ILLINOIS BEACH STATE PARK


OVERVIEW
PURPOSE
CONCEPT
DESIGN
PROCESS
MONITORING

This study is designed to test the effectiveness of lower-cost, lower impact and more rapid response intervention in slowing down the erosion rate of targeted coastal shoreline without obstructing the longshore drift or impacting the experience of the coast.  Through the intentional expansion of long-term hydrological and biological monitoring efforts, this project will provide valuable insight and information about the effects of a lower impact intervention.  In turn, this pilot project provides the opportunity to offer a model for nearby coastal areas that are dealing with similar rapidly eroding shorelines and subsequent critical habitat loss.   Regionally, there are many comparable sites to IBSP that will be able to utilize the knowledge generated through this study. 

Healthy Port Futures, in partnership with Illinois Department of Natural Resources (IDNR), will direct the design of a pilot project at Illinois Beach State Park, and work closely with USACE- Chicago District, Michigan State University and The Illinois State Geological Service (ISGS), on the implementation and monitoring of the project, respectively. 

The objective of the project is to develop a low-cost and low-impact intervention to reduce erosion and upland habitat loss in a targeted area, and to maintain or improve the experiential qualities of the coast. This project positions itself between expensive, intensive capital projects, like armoring and breakwaters, and softer, less expensive, but more maintenance-intensive projects, like annual beach nourishment.  It has the potential to work in concert with those methods or alone, thereby expanding the range of possible approaches. Healthy Port Futures developed these ideas through research, physical modeling and iterative design.  The project was later refined through computational modeling in collaboration with partner engineering firm, Anchor QEA.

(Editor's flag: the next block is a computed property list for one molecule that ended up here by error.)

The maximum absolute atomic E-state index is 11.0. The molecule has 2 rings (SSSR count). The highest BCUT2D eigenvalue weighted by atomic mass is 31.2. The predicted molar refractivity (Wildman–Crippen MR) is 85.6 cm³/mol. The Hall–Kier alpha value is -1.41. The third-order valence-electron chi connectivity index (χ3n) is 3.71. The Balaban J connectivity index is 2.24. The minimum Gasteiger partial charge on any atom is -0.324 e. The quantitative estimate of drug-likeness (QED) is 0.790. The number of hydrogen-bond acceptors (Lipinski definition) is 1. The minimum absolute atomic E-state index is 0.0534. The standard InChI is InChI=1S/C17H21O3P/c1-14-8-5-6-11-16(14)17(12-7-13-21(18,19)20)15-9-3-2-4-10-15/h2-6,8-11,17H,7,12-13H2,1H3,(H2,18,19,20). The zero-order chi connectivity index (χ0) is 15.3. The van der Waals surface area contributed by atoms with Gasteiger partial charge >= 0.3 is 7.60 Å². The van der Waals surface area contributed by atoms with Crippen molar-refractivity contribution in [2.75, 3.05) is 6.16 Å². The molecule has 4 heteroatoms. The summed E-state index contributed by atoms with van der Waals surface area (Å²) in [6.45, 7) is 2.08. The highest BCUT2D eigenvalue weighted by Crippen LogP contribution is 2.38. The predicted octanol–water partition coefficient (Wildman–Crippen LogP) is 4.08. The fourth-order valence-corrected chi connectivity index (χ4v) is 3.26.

The valuable Beach Ridge Plain at the Illinois Beach State Park is eroding at an unprecedented rate, due primarily to climate shifts and the associated increase in storm activity

One of the last remaining natural shorelines in the state, Illinois Beach State Park is located in the Zion Beach Ridge Plain, a slow migratory complex that has shifted southward over thousands of years through erosive and accretive processes.  This 3000-acre park, managed by IDNR, supports important wetland, dune, and savanna habitats.  These critical habitats are home to many important endemic and/or endangered plant and animal species, including four federal and sixty state listed species.  

The strong northeastern waves erode the northern portion of the ridge while the southward littoral drift transports and deposits the sediment in the south. Overtime, these processes have built up the unique curvilinear ridge-and-swale topography which support the upland black oak savannas and the lowland wetlands. However, recent shifts in weather patterns and various anthropogenic forces have rapidly increased the erosional process of this region, erasing what took thousands of years to develop in less than half a century.

Lake Michigan’s current near record high lake levels have further exacerbated the erosion rate, and consequently threaten public access, critical infrastructure, and important ecological areas. To protect against loss of critical infrastructure and habitat, IDNR is under an effort to identify and implement sustainable strategies to more effectively manage the shoreline erosion. To this end, HPF was enlisted to help develop an innovative, lower-cost, more rapid-response intervention to slow the immediate threat to important ecological areas from the rampant erosion caused by high lake levels.